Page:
How a Canadian cyclist got back on the road after cardiac surgery
This article is provided by Heart & Stroke.
Getting back to the things you love after cardiac surgery can be hard, but there are many motivating stories out there from real people who have gone through it and come back strong. Read on to hear about Alistair’s story and how he got back on the road.
Before he underwent double bypass and artery repair surgery in March 2021—and experienced post-surgery complications that kept him in the hospital for an extra week—Alistair used to cycle 60 to 80 km at a time.
The Markham, Ontario-based senior business consultant biked daily until doctors started to worry about his heart, although he felt fine. “You’re ready to drop dead,” a cardiologist told him when an angiogram showed the two main arteries of his heart were fully blocked, plus one of the branches of his arteries had never properly developed.
He was booked for emergency surgery, and his cycling was put on hold.
After being discharged from the hospital, the 54-year-old found himself sitting on the couch for three weeks, recovering. It was Alistair’s wife, Lisa, who insisted he needed to get up and start walking. But that was tough—not only was he tired and dispirited, but his foot was terribly swollen, which was caused by the incision site in his leg. “I didn’t have any footwear I could put on,” he says. The only shoes that fit him were his sandals.
So as the weather began to warm that spring, the couple started walking around the block. It was excruciating for Alistair: not only did it make his foot throb, but he has bad knees —that’s why he started cycling in the first place.
So, Alistair dragged out his fat-wheeled bike and began following Lisa as she took their dog on walks, pedalling at an incredibly slow pace. “They weren’t big walks. My dog is too old and she doesn’t like to walk either.”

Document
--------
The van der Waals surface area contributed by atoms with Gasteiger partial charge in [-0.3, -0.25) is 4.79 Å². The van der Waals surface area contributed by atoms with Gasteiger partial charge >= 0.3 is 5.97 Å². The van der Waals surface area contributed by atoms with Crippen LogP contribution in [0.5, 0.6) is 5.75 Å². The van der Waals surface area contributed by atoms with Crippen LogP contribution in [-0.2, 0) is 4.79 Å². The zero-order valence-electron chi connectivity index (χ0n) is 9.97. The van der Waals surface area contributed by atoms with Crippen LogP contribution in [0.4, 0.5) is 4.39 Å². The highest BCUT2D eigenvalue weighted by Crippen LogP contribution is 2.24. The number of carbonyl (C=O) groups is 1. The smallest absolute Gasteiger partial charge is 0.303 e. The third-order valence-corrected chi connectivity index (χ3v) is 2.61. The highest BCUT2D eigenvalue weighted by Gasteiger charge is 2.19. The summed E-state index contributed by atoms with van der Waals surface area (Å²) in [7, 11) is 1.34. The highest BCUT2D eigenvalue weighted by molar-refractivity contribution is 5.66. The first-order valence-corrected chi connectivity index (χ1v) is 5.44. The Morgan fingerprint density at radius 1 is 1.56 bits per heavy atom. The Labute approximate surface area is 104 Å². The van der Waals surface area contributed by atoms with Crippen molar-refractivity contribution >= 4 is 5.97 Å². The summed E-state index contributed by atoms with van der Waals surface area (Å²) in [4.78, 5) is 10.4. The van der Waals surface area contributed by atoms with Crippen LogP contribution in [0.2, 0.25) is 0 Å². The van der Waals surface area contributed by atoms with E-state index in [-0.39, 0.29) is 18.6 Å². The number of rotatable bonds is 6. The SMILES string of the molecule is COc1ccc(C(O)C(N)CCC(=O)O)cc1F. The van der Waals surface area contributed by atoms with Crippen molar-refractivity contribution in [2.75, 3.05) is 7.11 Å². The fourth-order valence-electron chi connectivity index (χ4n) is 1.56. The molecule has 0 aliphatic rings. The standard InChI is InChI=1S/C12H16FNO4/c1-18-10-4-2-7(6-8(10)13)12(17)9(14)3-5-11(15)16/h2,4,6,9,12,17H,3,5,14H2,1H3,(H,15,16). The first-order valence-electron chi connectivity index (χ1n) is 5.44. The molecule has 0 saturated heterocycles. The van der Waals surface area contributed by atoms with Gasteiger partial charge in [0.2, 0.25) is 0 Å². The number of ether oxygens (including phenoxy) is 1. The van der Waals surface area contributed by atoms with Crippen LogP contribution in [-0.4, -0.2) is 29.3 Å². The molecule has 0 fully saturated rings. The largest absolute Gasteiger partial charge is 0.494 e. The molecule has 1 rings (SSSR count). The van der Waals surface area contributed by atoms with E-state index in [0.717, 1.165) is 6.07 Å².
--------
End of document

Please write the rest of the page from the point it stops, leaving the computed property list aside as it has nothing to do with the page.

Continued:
By the summer, Alistair was riding regularly, and gradually increasing how far and how fast he’d go. “It was slow progress.” He’d do things like ride with his son to the gas station to get him a treat, and ride back.
What kept Alistair from going more than a few kilometers at a time was his greatly changed muscle strength and overall fitness level. “It was nothing to do with my heart,” he says. “It was the strength of my legs, and my ability to sit on a bike seat for long.”
Alistair’s cardiologist was fine with him cycling as much as he liked, just as long as he kept his heart rate below 110 beats per minute. “There would be just a little rise in the road, and my heart rate would be to 115 and I’d have to stop,” admits Alistair of those early months.
As he got stronger and motivated to ride for longer and harder, the limits on his heart rate became a barrier to getting serious about cycling again. Alistair went to his doctor and asked for more leeway. “I felt great and pushing myself made me feel like I was accomplishing something."
He got the green light to work without a limit but he imposed his own, aiming to keep his heart under 160 bpm. Even with permission to ride harder, Alistair has still found it difficult to get to his pre-surgery fitness level.
In April 2022, just a year and a month after his surgery, Lisa signed Alistair up for a 75 km ride. He was able to do 45 km. Later, in June, she signed him up for a 60 km event. “It took me freakin’ hours,” he recalls. “But I got it done.”
In many ways, Alistair has found the mental recovery from heart disease more difficult than the physical one. “I used to be a person who just gets up and goes. I need to get back to that person; I’m not really sure I know this version of myself,” says Alistair. “It’s tough.”
It’s not always easy and sometimes he struggles to motivate himself to get out on his bike, but the improvement continues, and now Alistair says he’s in pretty good physical shape.
Like Alistair, you can get back to the things you enjoy. Talk to your health care team about your options and know that you’re not alone in the journey you are on.
For many people, peer support from others living with heart conditions can make a huge difference. Check out these links to help you find the right peer support group for you.
- Community of Survivors - Heart & Stroke (currently hosted on Facebook)
- List of Canadian heart health peer support groups
Here are some more articles from Heart & Stroke to help you on your recovery journey:
Please always check with a medical professional to ensure these strategies are right for you
© 2022, Heart and Stroke Foundation of Canada.
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